A pause is a reminder not to rush and to focus. If you’re nervous, filler words ‘um’, ‘ah’, and ‘like’ creep in, diminishing your credibility and distracting from your message. If you feel calm, you’ll speak confidently and at the right pace, overall making you perform better.

    4. Allows you to emphasise a point

    A pause slows your speech pattern and delivery so that it comes across as more deliberate, making it easier for your audience to hear and understand what you’re saying. This is particularly important for pronouncing numbers and helps to distinguish between a million and a billion, for example.

    5. Makes for easier edits

    A pause means there’s clear audio between a journalist’s question and your answer. This gives editors an easy point to take your answer and insert it into the story, particularly in television and radio news. There’s nothing worse than a journalist finding the ‘grab’ they want and not being able to use it because there are two voices speaking over the top of each other.

    How long should you pause?

    So, how long should you pause? It doesn’t need to be very long, no more than a couple of seconds. But if you need a little longer than that to get your answer right, then take it. It’s better to present a good answer rather than fumble your way through because you’re scared of taking too long to answer a question.

    And if you do fumble, you can always pause, take a breath, and start again. TV and radio journalists would much prefer to work with clean answers than trying to edit their way around your ‘ums’, ‘ahs’, and stumbles.

    A couple of seconds will also seem longer to you than it actually is. Even so, don’t be afraid to use it as it is a strategic technique to help nail your interview.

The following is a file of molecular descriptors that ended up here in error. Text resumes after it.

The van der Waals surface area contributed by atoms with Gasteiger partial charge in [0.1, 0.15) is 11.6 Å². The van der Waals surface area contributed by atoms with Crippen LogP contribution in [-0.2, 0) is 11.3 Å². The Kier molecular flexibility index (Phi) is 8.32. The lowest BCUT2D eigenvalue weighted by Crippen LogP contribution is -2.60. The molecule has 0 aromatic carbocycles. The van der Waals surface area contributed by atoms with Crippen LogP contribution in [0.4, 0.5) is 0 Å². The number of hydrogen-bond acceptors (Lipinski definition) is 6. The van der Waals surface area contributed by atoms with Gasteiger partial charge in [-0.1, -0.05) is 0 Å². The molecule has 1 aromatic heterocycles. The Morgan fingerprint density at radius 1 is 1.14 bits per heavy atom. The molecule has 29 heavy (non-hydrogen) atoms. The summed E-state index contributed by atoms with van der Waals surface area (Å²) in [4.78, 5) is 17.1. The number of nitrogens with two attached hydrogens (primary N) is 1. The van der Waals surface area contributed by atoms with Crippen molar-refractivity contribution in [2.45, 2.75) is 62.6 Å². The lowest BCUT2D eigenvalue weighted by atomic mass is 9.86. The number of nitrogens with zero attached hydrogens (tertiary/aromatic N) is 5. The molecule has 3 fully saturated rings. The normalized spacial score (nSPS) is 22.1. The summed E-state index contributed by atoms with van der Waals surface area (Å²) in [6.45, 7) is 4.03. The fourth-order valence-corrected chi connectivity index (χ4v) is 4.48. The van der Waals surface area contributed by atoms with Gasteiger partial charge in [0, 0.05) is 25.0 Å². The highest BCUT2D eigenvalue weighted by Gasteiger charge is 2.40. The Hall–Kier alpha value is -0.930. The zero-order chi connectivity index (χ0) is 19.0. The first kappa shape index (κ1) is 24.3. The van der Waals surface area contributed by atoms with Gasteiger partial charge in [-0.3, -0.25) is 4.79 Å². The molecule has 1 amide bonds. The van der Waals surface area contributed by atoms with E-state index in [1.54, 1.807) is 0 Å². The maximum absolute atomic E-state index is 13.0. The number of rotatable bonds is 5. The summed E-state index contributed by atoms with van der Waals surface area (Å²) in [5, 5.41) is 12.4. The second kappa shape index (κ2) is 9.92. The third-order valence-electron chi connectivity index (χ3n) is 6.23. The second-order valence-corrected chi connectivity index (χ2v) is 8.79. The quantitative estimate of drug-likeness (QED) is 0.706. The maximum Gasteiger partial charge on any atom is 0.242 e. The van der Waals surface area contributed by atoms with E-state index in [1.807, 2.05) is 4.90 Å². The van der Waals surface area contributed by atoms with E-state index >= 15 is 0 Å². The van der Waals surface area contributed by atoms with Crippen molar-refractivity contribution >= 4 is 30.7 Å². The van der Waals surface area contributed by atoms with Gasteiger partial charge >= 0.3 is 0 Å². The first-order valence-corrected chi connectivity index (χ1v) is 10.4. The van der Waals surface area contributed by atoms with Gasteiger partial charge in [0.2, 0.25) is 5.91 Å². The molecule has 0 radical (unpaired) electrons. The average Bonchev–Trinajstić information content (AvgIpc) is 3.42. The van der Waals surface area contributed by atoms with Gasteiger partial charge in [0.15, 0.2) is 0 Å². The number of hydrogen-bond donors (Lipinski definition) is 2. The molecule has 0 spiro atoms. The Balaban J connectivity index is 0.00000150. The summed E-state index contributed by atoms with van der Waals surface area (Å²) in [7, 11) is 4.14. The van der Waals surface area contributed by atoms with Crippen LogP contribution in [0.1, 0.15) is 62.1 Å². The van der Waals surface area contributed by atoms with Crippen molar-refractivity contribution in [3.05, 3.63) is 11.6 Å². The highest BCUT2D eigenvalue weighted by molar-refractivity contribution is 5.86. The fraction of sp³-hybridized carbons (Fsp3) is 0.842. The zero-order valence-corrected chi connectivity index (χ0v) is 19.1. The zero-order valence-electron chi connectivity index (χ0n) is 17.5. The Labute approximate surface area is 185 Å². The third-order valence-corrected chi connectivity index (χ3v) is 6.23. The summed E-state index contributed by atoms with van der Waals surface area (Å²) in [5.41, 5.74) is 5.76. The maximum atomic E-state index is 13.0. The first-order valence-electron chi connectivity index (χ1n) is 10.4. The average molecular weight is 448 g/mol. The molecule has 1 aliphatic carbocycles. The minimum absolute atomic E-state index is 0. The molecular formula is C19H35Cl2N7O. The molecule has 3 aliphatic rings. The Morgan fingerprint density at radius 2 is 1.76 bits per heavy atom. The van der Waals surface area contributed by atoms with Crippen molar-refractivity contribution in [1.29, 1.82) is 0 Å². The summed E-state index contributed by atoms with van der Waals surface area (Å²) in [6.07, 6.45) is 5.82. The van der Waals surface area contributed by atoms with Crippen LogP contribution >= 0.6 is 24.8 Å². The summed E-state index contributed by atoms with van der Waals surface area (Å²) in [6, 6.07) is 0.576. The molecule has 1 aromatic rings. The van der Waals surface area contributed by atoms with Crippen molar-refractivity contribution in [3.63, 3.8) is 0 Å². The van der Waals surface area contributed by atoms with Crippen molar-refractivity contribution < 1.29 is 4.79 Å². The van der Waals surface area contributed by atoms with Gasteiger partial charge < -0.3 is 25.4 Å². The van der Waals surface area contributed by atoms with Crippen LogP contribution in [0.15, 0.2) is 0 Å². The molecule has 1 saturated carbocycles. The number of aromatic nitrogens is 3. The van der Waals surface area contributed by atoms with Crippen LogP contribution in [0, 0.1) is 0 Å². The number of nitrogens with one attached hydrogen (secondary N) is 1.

When not to pause

    It’s important to know when to pause and when not to pause. During a crisis, pausing for too long can make you look unprepared and as if you don’t know or understand the impact of the crisis you’re commenting on. It can also make you look sneaky, like you’ve got something to hide. In a crisis, it is important to control or change the narrative and these things are very hard to achieve if you’re not confident or credible.

    Another instance when it is not a good idea to pause for too long is during live on-air interviews. Long gaps of silence can indicate you weren’t paying attention and therefore not taking the interview as seriously as you should. It can also demonstrate you weren’t properly prepared. These impressions can lead to negative reactions from the audience and can do more harm than good.

    The power of the pause in media interviews is enormous. To simply stop, take a moment, reset if you need to, and not rush your answers can be the difference between a good interview and a bad one.

    For a decade, we have been preparing industry leaders to be interview ready and confident to manage the media. Our media trainers have asked the tough questions working for A Current Affair as well as working as media advisors preparing federal politicians to speak to the Canberra Press Gallery. If you’d like to learn more about our tailored media training sessions, contact us.